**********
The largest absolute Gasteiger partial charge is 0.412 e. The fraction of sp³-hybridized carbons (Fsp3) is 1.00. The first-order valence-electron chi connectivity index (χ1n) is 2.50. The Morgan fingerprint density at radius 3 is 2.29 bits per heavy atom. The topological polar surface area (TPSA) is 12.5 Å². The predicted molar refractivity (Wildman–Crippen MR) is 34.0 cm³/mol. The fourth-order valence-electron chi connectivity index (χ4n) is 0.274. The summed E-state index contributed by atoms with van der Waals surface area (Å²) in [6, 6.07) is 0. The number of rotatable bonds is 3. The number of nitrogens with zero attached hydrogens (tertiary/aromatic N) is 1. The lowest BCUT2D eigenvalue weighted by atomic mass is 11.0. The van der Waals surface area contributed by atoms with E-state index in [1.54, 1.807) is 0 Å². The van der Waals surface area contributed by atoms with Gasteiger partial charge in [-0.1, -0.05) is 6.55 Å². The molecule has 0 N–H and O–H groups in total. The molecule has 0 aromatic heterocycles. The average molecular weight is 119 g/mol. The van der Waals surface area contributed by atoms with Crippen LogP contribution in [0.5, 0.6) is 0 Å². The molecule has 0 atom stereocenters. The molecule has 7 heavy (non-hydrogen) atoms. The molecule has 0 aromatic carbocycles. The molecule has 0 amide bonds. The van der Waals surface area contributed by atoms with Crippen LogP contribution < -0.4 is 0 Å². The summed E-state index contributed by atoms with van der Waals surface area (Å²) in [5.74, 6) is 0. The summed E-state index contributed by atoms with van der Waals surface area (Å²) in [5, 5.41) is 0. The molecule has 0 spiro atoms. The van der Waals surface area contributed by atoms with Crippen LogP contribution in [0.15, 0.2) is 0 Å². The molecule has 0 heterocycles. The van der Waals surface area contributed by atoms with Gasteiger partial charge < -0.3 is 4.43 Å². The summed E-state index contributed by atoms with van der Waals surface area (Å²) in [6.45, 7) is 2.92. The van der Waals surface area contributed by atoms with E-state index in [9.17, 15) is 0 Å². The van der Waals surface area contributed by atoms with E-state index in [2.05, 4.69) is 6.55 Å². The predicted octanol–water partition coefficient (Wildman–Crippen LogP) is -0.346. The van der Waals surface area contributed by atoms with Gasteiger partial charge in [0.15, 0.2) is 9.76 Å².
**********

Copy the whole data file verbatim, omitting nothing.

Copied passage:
The largest absolute Gasteiger partial charge is 0.412 e. The fraction of sp³-hybridized carbons (Fsp3) is 1.00. The first-order valence-electron chi connectivity index (χ1n) is 2.50. The Morgan fingerprint density at radius 3 is 2.29 bits per heavy atom. The topological polar surface area (TPSA) is 12.5 Å². The predicted molar refractivity (Wildman–Crippen MR) is 34.0 cm³/mol. The fourth-order valence-electron chi connectivity index (χ4n) is 0.274. The summed E-state index contributed by atoms with van der Waals surface area (Å²) in [6, 6.07) is 0. The number of rotatable bonds is 3. The number of nitrogens with zero attached hydrogens (tertiary/aromatic N) is 1. The lowest BCUT2D eigenvalue weighted by atomic mass is 11.0. The van der Waals surface area contributed by atoms with E-state index in [1.54, 1.807) is 0 Å². The van der Waals surface area contributed by atoms with Gasteiger partial charge in [-0.1, -0.05) is 6.55 Å². The molecule has 0 N–H and O–H groups in total. The molecule has 0 aromatic heterocycles. The average molecular weight is 119 g/mol. The van der Waals surface area contributed by atoms with Crippen LogP contribution in [0.5, 0.6) is 0 Å². The molecule has 0 atom stereocenters. The molecule has 7 heavy (non-hydrogen) atoms. The molecule has 0 aromatic carbocycles. The molecule has 0 amide bonds. The van der Waals surface area contributed by atoms with Crippen LogP contribution < -0.4 is 0 Å². The summed E-state index contributed by atoms with van der Waals surface area (Å²) in [5.74, 6) is 0. The summed E-state index contributed by atoms with van der Waals surface area (Å²) in [5, 5.41) is 0. The molecule has 0 spiro atoms. The van der Waals surface area contributed by atoms with Crippen LogP contribution in [0.15, 0.2) is 0 Å². The molecule has 0 heterocycles. The van der Waals surface area contributed by atoms with Gasteiger partial charge < -0.3 is 4.43 Å². The summed E-state index contributed by atoms with van der Waals surface area (Å²) in [6.45, 7) is 2.92. The van der Waals surface area contributed by atoms with E-state index in [9.17, 15) is 0 Å². The van der Waals surface area contributed by atoms with E-state index in [2.05, 4.69) is 6.55 Å². The predicted octanol–water partition coefficient (Wildman–Crippen LogP) is -0.346. The van der Waals surface area contributed by atoms with Gasteiger partial charge in [0.15, 0.2) is 9.76 Å².